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The Queen opens Nordic art exhibition at Venice Biennale

On Thursday, Her Majesty The Queen opened the Nordic-Sámi art exhibition in the Nordic Pavilion at the Venice Art Biennale, the biennial celebration of contemporary art held in Italy.


Three Sámi artists from Norway, Sweden and Finland have been selected to show their works at the exhibition “The Sámi Pavilion”.

Historic exhibition

This is the first time that the Nordic regional cooperation has been represented by Sámi artists in the Biennale’s Nordic Pavilion, with artists selected from the Finnish, Norwegian and Swedish parts of Sápmi, the homeland of the Sámi people.

The Queen was given a tour at the exhibition "The Sámi Pavilion". Photo: OCA / Marta Buso

The artists – Finland’s Pauliina Feodoroff, Norway’s Máret Ánne Sara and Sweden’s Anders Sunna – have traditional backgrounds in reindeer herding families and integrate strong political awareness into their works. The artists explore issues such as self-determination, identity, climate change, deforestation and the right to land and water.

Queen Sonja was given a tour of the exhibition, together with the three artists, the Curatorial Group and the Elders. Photo: Guri Varpe, The Royal Court

The Sámi Pavilion exhibition shows the contribution of indigenous peoples to contemporary art as well as the importance of artistic freedom, diversity and distinctive forms of expression.

A reminder of the importance of art and culture

After a tour of the pavilion, where the artists and curators presented their work, Queen Sonja opened the exhibition.

In her speech, the Queen emphasised the significance of art and culture at a time when freedom and democracy are under attack in Europe in a way not seen since World War II. The Queen took the opportunity to express support for the Ukrainian people in the fight against Russia’s invasion.

The Queen also voiced her happiness that this year’s Nordic Pavilion is displaying and celebrating Sámi art.

“The works draw attention to topics that indigenous peoples all over the world are facing. Issues like climate change, deforestation and identity rights,” the Queen said in her opening remarks.   

See the full speech here.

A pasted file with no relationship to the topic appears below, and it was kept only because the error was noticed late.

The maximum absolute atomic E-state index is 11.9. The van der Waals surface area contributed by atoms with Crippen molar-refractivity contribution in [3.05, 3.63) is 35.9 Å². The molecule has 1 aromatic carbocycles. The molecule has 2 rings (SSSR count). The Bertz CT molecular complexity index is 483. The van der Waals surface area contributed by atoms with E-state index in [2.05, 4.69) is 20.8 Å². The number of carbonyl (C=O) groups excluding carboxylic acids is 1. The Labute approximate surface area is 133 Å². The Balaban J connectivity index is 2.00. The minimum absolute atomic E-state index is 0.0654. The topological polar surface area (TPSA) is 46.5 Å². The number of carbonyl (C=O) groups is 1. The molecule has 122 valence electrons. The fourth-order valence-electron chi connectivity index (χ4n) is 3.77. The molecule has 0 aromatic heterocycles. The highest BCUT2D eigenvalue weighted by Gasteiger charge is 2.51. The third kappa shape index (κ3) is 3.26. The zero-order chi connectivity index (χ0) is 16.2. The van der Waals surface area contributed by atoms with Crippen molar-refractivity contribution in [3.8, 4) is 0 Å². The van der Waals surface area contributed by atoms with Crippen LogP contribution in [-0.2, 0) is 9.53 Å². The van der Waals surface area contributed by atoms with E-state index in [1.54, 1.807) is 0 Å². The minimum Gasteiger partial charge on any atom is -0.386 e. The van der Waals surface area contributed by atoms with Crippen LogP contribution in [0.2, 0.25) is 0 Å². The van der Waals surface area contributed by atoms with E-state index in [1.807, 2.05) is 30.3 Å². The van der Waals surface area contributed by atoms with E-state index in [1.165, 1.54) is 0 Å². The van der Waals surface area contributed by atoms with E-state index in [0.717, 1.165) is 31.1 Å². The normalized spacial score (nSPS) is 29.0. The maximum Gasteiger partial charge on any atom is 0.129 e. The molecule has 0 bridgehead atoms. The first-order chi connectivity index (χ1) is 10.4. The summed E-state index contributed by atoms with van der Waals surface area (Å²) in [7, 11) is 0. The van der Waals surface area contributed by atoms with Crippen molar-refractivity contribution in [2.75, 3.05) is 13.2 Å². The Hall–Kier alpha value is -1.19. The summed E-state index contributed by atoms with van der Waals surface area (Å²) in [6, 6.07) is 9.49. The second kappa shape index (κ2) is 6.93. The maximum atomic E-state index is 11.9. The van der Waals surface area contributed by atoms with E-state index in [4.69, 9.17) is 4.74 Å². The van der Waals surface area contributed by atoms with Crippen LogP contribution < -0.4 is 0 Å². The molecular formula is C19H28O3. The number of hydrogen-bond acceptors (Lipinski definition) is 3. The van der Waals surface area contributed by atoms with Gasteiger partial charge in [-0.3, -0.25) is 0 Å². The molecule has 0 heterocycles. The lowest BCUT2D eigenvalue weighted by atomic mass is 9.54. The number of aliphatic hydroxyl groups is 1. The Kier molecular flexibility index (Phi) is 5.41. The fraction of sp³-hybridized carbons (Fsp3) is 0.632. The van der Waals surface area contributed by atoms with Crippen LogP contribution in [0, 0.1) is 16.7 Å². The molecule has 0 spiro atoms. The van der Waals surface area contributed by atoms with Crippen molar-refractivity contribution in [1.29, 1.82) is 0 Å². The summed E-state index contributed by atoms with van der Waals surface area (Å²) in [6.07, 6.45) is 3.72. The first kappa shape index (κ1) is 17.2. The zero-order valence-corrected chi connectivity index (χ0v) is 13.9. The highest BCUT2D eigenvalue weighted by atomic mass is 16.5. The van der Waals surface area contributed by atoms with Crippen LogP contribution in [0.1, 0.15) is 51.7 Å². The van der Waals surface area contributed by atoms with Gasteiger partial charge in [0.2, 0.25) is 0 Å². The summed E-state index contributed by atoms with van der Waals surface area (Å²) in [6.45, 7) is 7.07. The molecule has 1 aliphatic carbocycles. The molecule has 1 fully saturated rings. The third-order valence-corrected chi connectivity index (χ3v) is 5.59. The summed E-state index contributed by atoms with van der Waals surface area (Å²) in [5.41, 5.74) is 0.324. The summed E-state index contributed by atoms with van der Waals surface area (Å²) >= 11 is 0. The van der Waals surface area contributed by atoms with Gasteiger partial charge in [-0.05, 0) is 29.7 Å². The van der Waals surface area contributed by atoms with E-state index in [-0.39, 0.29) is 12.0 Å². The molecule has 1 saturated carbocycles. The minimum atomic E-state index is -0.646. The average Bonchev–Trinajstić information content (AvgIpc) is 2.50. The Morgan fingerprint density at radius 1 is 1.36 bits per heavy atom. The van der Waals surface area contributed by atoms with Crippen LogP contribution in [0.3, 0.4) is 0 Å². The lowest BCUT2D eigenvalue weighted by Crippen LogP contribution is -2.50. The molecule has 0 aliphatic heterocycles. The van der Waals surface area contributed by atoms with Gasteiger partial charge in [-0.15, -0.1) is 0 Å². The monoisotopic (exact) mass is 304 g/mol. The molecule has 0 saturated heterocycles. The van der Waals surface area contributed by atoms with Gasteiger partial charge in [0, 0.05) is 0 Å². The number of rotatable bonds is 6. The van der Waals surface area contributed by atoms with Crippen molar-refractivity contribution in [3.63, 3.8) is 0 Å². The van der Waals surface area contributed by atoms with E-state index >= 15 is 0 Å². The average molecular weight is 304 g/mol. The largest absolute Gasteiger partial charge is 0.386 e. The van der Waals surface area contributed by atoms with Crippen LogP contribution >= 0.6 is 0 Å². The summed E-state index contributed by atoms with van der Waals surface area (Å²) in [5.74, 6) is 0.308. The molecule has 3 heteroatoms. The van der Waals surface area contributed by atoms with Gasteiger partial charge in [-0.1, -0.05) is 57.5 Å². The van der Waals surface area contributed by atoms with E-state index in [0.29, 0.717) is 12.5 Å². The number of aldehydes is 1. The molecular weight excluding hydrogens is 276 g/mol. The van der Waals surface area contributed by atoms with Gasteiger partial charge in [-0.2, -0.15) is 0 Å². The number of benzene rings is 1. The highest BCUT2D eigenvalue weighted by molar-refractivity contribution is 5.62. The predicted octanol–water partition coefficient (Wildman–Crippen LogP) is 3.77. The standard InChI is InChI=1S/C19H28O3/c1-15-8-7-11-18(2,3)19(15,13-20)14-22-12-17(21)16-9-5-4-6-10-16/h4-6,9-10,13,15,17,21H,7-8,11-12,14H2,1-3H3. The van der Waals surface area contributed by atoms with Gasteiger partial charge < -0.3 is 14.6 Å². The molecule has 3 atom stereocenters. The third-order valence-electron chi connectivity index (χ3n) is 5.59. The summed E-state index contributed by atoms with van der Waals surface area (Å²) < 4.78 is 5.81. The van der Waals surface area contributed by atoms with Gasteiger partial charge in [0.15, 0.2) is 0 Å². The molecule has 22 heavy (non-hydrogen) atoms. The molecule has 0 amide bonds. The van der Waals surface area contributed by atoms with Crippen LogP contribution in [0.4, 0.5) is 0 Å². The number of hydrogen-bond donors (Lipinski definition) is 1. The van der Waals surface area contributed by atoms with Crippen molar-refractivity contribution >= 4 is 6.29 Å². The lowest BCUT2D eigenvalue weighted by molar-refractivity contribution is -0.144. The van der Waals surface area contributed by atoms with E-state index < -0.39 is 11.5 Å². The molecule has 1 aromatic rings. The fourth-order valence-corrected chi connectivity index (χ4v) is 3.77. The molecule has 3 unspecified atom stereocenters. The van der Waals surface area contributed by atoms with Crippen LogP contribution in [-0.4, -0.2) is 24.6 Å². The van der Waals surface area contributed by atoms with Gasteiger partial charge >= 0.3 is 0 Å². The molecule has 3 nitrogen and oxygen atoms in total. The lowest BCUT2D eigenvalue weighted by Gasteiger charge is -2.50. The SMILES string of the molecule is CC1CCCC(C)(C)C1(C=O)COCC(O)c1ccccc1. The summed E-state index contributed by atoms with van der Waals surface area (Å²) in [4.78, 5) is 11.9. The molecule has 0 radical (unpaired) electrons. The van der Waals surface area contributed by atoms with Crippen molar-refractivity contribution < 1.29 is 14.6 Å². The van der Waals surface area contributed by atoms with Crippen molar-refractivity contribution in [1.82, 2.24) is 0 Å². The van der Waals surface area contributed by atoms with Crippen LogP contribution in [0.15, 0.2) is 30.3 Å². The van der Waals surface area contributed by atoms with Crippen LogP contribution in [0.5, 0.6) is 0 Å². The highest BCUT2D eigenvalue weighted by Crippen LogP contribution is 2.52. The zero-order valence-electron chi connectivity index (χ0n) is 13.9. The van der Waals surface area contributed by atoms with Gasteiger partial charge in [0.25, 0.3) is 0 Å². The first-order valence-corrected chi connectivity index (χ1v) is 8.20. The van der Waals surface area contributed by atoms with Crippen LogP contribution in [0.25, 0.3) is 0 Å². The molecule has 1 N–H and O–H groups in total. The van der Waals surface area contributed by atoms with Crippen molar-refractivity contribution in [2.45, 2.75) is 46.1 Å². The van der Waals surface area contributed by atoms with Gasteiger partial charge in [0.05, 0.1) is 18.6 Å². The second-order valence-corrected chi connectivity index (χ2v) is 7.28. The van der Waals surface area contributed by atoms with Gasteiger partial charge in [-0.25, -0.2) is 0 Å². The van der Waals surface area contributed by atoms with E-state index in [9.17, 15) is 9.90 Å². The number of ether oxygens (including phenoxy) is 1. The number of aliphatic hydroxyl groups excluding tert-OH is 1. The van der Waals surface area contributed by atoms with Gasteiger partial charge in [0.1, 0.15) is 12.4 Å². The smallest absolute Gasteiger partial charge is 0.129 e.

Queen Sonja opens the exhibition "The Sámi Pavilion" in Venice. Photo: OCA / Marta Buso

The 59th International Art Exhibition of La Biennale di Venezia

The Queen also visited the Danish, Canadian and British art pavilions, and later in the day she attended a reception hosted by the Presidents of the Sámi Parliaments of Norway, Sweden and Finland and the Norwegian Office for Contemporary Art (OCA).

The Venice Art Biennale is one of the world’s most important contemporary art arenas. The Biennale began in1895 and is the world’s oldest biennial art exposition. Today it is recognised as one of the premier cultural institutions in Italy and the world.

The Nordic countries have had a permanent pavilion in Venice since 1962. The Nordic Pavilion, designed by the Norwegian architect Sverre Fehn, is celebrating its 60th anniversary.

The exhibitions in the Nordic Pavilion are a joint project between Sweden’s Moderna Museet, Finland’s Museum of Contemporary Art Kiasma and the Norwegian Office for Contemporary Art (OCA). The institutions take turns curating the exhibitions.

The Nordic Pavilion in Venice is celebrating its 60th anniversary. Photo: OCA / Marta Buso 

Three Norwegian artists

Three Norwegian artists are represented in this year’s Venice Art Biennale’s main exhibition,“The Milk of Dreams”. Liv Bugge, Sandra Mujinga and Aage Gaup (1943-2021) were selected along with Swedish-Sámi Britta Marakatt-Labba to show their works.

On Friday, Her Majesty The Queen was given a tour of the main exhibition. As she proceeded through the exhibition, the Queen met three of the four artists as well as Eva Skals Johnskareng, daughter of Aage Gaup’s wife, all of whom discussed the works on display.

Queen Sonja was given an introduction to the works of Britta Marakatt-Labba, by the artist herself. Photo: Guri Varpe, The Royal Court

Oslo’s new National Museum

During her visit, the Queen attended a reception organised by the National Museum of Oslo and the Ministry of Foreign Affairs. The reception was held to help spread the word about the opening of the new National Museum in June.

The National Museum will collaborate with other major museums to bring Norwegian art out to the world and the works of international artists to Norway.

Først publisert: 21. april 2022
Oppdatert: 22. april 2022

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